Councils will soon be empowered to use Section 106 agreements on all housing schemes - even the smallest private projects, the Office of the Deputy Prime Minister has decided.
The government wants local authorities to secure 'planning gains' from as many applications as they can, where currently it is restricted to developments with more than 25 residential units.
Regeneration minister Tony McNulty said the measure - expected in a reform of planning guidance Circular 698 later this year - will be used to increase social housing in areas where affordable homes are rare. He stressed that the change is needed because there are 'plenty of suburban councils' where Section 106 has little impact. 'I would like to see a situation where even the conversion of a pair of semi-detached houses results in local benefits, 'McNulty said.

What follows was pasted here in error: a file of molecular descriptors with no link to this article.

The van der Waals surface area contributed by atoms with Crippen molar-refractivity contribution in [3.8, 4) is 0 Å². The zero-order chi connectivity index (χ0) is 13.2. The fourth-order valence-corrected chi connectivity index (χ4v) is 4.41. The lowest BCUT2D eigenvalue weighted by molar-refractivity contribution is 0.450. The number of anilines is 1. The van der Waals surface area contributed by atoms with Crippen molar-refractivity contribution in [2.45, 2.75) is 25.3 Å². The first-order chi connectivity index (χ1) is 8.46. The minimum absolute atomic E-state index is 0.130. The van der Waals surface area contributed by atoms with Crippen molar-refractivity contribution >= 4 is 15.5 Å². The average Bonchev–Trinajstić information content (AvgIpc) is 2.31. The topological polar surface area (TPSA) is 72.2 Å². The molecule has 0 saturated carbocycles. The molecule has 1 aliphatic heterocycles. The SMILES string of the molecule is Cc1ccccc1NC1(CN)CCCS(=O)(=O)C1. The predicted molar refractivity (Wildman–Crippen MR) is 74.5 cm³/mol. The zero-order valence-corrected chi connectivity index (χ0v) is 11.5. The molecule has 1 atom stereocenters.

However, the Peabody Trust's design director Dickon Robinson warned that the move would slow down small developments and potentially damage economic growth. 'People often underestimate how long and how expensive negotiating Section 106 can be, ' he said.
And Allford Hall Monaghan Morris partner Peter Morris agreed that the new regulations were concerning. 'This will frustrate developers and could make some sites unviable, ' he said. 'It could reduce the amount of work around for architects.'
Chairman of Harrow council's development control committee, Keith Burchell, welcomed the decision. He said that the reform would make a substantial difference to the suburbs. 'We get very few applications larger than the current threshold.
If they reform the system, all suburban councils could make many more planning gain demands on small-scale projects, ' Burchell added.